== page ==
The U.S. Marshals auctioned nine vintage muscle cars Friday that were seized from the former president and part owner of a medical lab who pleaded guilty in 2013 to bribing doctors to use the lab’s blood testing services.
The nine cars attracted total bids of more than $2.5 million, with a Superbird fetching the highest bid of $575,000.
As part of his plea deal, David Nicoll, 40, agreed to forfeit $50 million in assets.
He led Biodiagnostic Laboratory Services in Parsippany, New Jersey from 2006 to 2012 and was a part owner.
Juan Mattos, the U.S. Marshal for New Jersey, told the Star Ledger the Marshals had never auctioned so many vintage cars “in one fell swoop.”
“These were the mean machines built back in the ‘70s to rule the roads,” Mattos told the crowd before the start of bidding run by A.J. Willner Auctions.
The U.S. Marshals run the huge federal forfeiture program. Right now they have $2.4 billion in assets under management, consisting of more than 23,000 separate items.
They sell everything. Last year they auctioned a spy house in Montclair, New Jersey formerly owned by a couple who were part of a busted Russian espionage ring. In 2010, they sold Bernie Madoff’s shoes — 18 pairs of Belgian brand, Mr. Casual model, size 9W.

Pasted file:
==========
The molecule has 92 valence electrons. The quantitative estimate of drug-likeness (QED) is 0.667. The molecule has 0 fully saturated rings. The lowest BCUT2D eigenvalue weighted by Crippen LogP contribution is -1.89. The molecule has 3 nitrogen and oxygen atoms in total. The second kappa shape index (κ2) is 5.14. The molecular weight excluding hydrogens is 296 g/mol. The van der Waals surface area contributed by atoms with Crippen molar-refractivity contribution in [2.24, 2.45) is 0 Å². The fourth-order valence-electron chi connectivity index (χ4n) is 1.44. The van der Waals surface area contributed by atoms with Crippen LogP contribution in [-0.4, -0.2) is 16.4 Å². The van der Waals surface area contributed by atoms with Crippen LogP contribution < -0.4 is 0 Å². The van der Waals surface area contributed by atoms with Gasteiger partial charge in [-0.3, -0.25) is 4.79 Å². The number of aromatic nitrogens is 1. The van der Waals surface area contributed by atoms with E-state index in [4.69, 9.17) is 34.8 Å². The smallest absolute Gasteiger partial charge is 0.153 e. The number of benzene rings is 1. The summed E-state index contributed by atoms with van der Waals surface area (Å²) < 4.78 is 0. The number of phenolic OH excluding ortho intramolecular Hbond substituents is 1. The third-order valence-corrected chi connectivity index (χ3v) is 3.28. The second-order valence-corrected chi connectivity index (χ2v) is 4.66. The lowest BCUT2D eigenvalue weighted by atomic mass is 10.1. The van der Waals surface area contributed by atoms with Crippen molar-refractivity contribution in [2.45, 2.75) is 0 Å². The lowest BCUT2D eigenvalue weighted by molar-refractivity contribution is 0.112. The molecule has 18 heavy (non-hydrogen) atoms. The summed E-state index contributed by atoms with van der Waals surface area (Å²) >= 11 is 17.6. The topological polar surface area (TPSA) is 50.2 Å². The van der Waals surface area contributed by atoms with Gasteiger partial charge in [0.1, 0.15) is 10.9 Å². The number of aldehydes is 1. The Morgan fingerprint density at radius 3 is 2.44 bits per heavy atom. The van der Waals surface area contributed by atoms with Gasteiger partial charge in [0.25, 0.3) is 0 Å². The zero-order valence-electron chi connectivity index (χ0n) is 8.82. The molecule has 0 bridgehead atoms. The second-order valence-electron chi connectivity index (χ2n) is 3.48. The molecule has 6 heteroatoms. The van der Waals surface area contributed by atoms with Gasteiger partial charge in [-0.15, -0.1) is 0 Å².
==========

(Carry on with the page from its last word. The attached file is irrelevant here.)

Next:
In the New Jersey lab case, the feds also seized from Nicoll and will auction eight seat licenses to Pittsburgh Steelers’ home games, four personal seat licenses to New York Jet home games in section 112, three Philadelphia Eagles’ seat licenses in section C25, and four clubhouse seats for the New Jersey Devils at the Prudential Center in Newark, among other things.
He forfeited six other cars, including a $300,000 Ferrari and a $291,000 Corvette, that are being auctioned separately.
The winning bidder Friday for the Plymouth Road Runner Superbird, the Star Ledger said, was Tod Oseid of Big Red Sports Cars in Illinois. The car is pictured above.
John Ursini of Long Island paid $315,000 for a 1969 Chevrolet Yenko Camaro, right, “one of just 200 manufactured that year,” the Star Ledger said.
Nicoll hasn’t been sentenced yet. He faces between 17 and 22 years in prison.
So far, 16 doctors and 11 others have pleaded guilty to accepting bribes from Nicoll or helping him in the huge scheme.
One doctor took more than $700,000 in bribe payments and sent Biodiagnostic Laboratory Services more than $4.2 million in blood referrals, the DOJ said.
During the course of the conspiracy from 2006 to 2012, BLS made more than $200 million from testing blood specimens and related services.
“David Nicoll received more than $33 million in distributions from BLS during that same time period,” the DOJ said.
Richard L. Cassin is the publisher and editor of the FCPA Blog. He can be contacted here.